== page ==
The US Federal Aviation Administration has given Amazon’s Prime Air drone service approval to operate a fleet of drones that may soon be dropping off parcels to customers. The FAA move is crucial to Amazon’s plans to begin offering drone delivery — though this is likely to be a very incremental rollout.

Amazon has been talking about — and preparing — its Prime Air drone delivery system for years. The concept was first unveiled while a CBS 60 Minutes crew was doing a profile on Jeff Bezos and his company. Bezos told the correspondent he had a surprise, and then showed him an early prototype for a delivery drone. It became a huge story the following day, as people debated the pros and cons of having drones buzzing over their neighborhood (something that Alphabet’s WING found was not welcome in one Australian suburb). All of this happened in late 2013.

In fact, here’s a look at a portion of the 60 Minutes video:

Nearly seven years ago, on 60 Minutes

Pushing ahead

Prime Air has been pushing ahead with testing and prototypes relentlessly since that first announcement, working closely to satisfy the FAA that its drone delivery system would not pose a risk to manned aircraft or to people on the ground. The fleet, obviously, would have to be flown Beyond Visual Line of Sight.

The FAA, in preparation for these deliveries, has created a special program. It’s called the Unmanned Aircraft Systems Integrated Pilot Program:

The FAA is encouraging innovation… by working with industry, state, local, and tribal governments to realize the benefits of drones, while informing future rules and regulations. Participants in these programs are among the first to prove their concepts, including package delivery by drone through part 135 air carrier certification. Part 135 certification is the only path for small drones to carry the property of another for compensation beyond visual line of sight.

Part 135, FAA Regulations

In 2015, as Amazon Prime Air pushed the ball forward, Amazon Logistics Inc. obtained an Experimental Airworthiness certificate from the FAA. That allowed them to continue tests:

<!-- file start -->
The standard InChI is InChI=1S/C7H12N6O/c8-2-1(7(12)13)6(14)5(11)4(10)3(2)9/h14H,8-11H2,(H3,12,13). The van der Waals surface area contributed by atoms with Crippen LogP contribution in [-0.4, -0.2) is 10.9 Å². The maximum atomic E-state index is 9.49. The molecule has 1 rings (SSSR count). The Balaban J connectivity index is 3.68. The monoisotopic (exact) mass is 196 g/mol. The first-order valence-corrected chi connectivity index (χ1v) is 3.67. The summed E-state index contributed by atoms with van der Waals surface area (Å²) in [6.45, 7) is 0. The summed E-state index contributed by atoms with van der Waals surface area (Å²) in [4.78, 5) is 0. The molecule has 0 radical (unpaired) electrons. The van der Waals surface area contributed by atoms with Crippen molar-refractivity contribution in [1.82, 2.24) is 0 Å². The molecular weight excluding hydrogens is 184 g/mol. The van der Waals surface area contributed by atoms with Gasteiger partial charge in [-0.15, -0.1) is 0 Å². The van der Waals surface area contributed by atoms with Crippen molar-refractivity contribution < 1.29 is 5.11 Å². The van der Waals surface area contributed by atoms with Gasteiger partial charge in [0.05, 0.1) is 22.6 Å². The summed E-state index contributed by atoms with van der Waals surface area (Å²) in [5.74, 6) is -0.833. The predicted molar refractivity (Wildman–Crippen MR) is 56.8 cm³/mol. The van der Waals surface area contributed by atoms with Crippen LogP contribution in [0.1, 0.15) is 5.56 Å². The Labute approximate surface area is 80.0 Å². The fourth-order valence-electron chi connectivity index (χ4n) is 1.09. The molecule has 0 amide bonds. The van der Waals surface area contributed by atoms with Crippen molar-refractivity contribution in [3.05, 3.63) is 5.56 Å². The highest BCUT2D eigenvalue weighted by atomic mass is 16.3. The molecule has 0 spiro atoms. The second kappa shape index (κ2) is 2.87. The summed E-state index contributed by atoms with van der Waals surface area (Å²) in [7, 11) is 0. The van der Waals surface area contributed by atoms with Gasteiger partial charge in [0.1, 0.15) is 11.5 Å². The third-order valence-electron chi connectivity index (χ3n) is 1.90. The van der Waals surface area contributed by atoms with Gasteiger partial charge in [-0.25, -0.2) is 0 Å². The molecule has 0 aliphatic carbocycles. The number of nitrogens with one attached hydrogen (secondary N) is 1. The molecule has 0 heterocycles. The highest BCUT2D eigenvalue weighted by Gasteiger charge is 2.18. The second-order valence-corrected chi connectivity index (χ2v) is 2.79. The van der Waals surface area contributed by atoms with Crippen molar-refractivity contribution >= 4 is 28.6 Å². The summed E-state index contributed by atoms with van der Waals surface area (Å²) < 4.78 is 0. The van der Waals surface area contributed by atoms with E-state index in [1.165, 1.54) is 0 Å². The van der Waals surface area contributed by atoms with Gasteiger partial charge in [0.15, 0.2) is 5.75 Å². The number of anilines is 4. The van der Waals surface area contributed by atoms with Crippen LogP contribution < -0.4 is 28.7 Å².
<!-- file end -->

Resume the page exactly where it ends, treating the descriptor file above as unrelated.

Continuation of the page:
Screen grab from the March 19, 2015 FAA announcement

New drones

Amazon has been exploring new drone prototypes since that time. And in June 2019, it released video of a VTOL model that it had wanted to test more seriously. It’s believed their current working model is the same, or nearly identical, to this model:

Amazon’s VTOL delivery drone

Five-stage process

The FAA has a five-stage certification process under 14 CFR, Part 135. Those phases include:

  • Pre-application
  • Formal application
  • Design assessment
  • Performance assessment
  • Administrative functions

As for Amazon, it says the next step is for it to begin testing customer deliveries:

This certification is an important step forward for Prime Air and indicates the FAA’s confidence in Amazon’s operating and safety procedures for an autonomous drone delivery service that will one day deliver packages to our customers around the world. We will continue to develop and refine our technology to fully integrate delivery drones into the airspace, and work closely with the FAA and other regulators around the world to realize our vision of 30-minute delivery.

David Carbon, VP, Prime Air

What’s next?

Amazon says it hopes to begin testing in sparsely populated areas, and with packages weighing less than five pounds. We’ll let you know when it announces the tests.

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